**Today is Allan Birnbaum’s Birthday. B**irnbaum’s (1962) classic “On the Foundations of Statistical Inference,” in *Breakthroughs in Statistics (volume I 1993), *concerns a principle that remains at the heart of today’s controversies in statistics–even if it isn’t obvious at first: the Likelihood Principle (LP) (also called the strong likelihood Principle SLP, to distinguish it from the weak LP [1]). According to the LP/SLP, given the statistical model, the information from the data are fully contained in the likelihood ratio. Thus, *properties of the sampling distribution of the test statistic vanish *(as I put it in my slides from my last post)! But error probabilities are all properties of the sampling distribution. Thus, embracing the LP (SLP) blocks our error statistician’s direct ways of taking into account “biasing selection effects” (slide #10).

* Intentions is a New Code Word: *Where, then,

*is*all the information regarding your trying and trying again, stopping when the data look good, cherry picking, barn hunting and data dredging? For likelihoodists and other probabilists who hold the LP/SLP, it is ephemeral information locked in your head reflecting your “

*intentions*”! “Intentions” is a code word for “error probabilities” in foundational discussions, as in “who would want to take intentions into account?” (Replace “intentions” (or the “researcher’s intentions”) with “error probabilities” (or the method’s error probabilities”) and you get a more accurate picture.) Keep this deciphering tool firmly in mind as you read criticisms of methods that take error probabilities into account[2]. For error statisticians, this information reflects real and crucial properties of your inference procedure.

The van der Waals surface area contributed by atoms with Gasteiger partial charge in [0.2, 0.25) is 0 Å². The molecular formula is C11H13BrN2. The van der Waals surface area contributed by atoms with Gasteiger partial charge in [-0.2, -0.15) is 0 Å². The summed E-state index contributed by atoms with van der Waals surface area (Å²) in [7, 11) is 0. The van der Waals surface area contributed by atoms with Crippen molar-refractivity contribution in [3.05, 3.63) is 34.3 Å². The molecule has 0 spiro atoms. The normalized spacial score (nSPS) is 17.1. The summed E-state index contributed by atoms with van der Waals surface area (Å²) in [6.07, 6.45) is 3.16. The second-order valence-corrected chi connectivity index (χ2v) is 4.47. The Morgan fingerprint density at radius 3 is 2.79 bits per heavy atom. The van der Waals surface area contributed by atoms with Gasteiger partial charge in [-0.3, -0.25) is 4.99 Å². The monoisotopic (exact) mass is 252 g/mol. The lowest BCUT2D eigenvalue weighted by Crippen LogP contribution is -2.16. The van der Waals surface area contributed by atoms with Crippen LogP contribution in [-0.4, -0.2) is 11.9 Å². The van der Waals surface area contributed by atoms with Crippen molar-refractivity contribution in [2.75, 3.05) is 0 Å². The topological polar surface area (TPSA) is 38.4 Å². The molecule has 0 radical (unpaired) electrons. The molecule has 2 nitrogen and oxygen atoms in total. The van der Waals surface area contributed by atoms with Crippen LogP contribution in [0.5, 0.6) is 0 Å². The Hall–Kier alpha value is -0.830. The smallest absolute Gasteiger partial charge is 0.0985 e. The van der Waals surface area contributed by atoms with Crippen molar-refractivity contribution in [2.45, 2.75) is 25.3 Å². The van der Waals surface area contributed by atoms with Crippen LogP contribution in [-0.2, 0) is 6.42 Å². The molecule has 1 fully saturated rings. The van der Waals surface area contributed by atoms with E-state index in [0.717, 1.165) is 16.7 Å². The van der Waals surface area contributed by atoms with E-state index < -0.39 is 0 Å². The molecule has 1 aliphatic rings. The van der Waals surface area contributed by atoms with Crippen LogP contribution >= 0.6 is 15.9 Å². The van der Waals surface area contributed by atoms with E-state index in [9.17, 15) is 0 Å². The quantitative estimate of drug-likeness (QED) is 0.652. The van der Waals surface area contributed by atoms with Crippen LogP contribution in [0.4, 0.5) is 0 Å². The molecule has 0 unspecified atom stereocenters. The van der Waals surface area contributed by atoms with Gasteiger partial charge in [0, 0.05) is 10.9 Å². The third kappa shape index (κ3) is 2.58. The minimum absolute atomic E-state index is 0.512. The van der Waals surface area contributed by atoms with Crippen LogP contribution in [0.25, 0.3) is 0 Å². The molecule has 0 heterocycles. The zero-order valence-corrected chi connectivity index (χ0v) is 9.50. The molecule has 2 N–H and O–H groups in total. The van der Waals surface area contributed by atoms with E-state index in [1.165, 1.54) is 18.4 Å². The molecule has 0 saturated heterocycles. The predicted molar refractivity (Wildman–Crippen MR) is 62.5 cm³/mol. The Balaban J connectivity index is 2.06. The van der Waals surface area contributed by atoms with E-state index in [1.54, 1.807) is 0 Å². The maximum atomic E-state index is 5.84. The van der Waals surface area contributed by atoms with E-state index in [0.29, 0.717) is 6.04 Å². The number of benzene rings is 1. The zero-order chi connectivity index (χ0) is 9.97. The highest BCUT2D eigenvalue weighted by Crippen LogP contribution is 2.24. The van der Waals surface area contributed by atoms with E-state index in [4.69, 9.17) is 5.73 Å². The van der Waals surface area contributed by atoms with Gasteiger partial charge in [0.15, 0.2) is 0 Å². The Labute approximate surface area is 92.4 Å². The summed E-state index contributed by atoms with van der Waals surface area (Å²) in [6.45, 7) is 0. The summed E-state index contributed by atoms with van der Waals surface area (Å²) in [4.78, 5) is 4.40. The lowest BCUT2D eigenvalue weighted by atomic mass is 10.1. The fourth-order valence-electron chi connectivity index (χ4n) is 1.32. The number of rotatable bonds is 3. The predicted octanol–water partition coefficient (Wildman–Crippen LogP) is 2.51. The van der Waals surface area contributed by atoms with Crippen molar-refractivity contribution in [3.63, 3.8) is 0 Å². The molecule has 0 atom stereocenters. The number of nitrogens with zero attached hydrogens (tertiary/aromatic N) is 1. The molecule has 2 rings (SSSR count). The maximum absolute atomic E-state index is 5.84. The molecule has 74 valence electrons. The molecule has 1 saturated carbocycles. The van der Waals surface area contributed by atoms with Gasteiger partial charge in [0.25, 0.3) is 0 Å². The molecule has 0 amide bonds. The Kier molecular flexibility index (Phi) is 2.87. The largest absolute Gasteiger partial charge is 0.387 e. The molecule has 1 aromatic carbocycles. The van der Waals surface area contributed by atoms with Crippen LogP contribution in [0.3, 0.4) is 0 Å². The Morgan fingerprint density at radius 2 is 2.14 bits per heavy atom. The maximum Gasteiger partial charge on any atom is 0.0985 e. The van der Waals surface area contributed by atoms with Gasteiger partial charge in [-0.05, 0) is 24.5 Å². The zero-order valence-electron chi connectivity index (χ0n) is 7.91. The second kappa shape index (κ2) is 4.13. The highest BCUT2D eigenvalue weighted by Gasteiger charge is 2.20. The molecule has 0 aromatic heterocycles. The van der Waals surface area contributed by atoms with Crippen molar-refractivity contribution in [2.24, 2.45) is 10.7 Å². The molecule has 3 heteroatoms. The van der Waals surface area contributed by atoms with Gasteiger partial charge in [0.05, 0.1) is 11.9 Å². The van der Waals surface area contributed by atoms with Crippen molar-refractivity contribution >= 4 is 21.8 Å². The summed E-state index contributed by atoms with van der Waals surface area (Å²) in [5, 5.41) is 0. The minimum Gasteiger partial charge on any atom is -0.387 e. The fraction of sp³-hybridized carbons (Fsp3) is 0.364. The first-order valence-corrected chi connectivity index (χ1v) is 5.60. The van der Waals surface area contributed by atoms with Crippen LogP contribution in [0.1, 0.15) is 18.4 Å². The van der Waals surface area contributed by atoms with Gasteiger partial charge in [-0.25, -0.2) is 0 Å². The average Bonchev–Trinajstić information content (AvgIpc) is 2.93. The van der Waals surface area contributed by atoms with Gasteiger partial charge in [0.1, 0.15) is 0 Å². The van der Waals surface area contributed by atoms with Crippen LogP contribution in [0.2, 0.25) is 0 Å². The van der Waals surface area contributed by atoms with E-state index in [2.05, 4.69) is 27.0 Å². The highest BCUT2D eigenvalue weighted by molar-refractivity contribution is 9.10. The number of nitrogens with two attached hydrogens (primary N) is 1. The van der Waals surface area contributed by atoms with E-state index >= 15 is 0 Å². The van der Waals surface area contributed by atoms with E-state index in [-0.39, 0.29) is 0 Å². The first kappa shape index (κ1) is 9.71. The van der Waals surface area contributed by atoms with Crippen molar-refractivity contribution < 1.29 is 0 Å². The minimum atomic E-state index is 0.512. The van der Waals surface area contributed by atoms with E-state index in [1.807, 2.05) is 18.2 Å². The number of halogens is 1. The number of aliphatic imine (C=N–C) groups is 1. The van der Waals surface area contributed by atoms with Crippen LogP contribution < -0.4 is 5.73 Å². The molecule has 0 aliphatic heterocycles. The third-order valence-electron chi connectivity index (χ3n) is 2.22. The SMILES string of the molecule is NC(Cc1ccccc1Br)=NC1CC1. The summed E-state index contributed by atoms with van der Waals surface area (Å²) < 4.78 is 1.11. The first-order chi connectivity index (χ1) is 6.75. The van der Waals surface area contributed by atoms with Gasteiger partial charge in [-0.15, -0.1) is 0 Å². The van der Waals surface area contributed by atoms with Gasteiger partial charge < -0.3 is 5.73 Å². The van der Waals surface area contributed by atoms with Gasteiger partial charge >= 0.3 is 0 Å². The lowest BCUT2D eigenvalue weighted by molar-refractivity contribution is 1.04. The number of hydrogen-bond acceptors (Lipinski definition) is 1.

Birnbaum struggled. Why? Because he regarded controlling the probability of misleading interpretations to be essential for scientific inference, and yet he seemed to have demonstrated that the LP/SLP followed from frequentist principles! That would mean error statistical principles entailed the denial of error probabilities! For many years this was assumed to be the case, and accounts that rejected error probabilities flourished. Frequentists often admitted their approach seemed to lack what Birnbaum called a “concept of evidence”–even those who suspected there was something pretty fishy about Birnbaum’s “proof”. I have shown the flaw in Birnbaum’s alleged demonstration of the LP/SLP (most fully in the Statistical Science issue). (It only uses logic, really, yet philosophers of science do not seem interested in it.) [3]

The Statistical Science Issue: This is the first Birnbaum birthday that I can point to the Statistical Science issue being out.I’ve a hunch that Birnbaum would have liked my rejoinder to discussants (*Statistical Science*): **Bjornstad, Dawid, Evans, Fraser, Hannig, **and** Martin and Liu**. For those unfamiliar with the argument, at the end of this entry are slides from an entirely informal talk as well as some links from this blog. **Happy Birthday Birnbaum!**

[1] The Weak LP concerns a single experiment; whereas, the strong LP concerns two (or more) experiments. The weak LP is essentially just the sufficiency principle.

[2] I will give $50 for each of the first 30 distinct (fully cited and linked) published examples (with distinct authors) that readers find of criticisms of frequentist methods based on arguing against the relevance of “intentions”. Include as much of the cited material as needed for a reader to grasp the general argument. Entries must be posted as a comment to this post.*****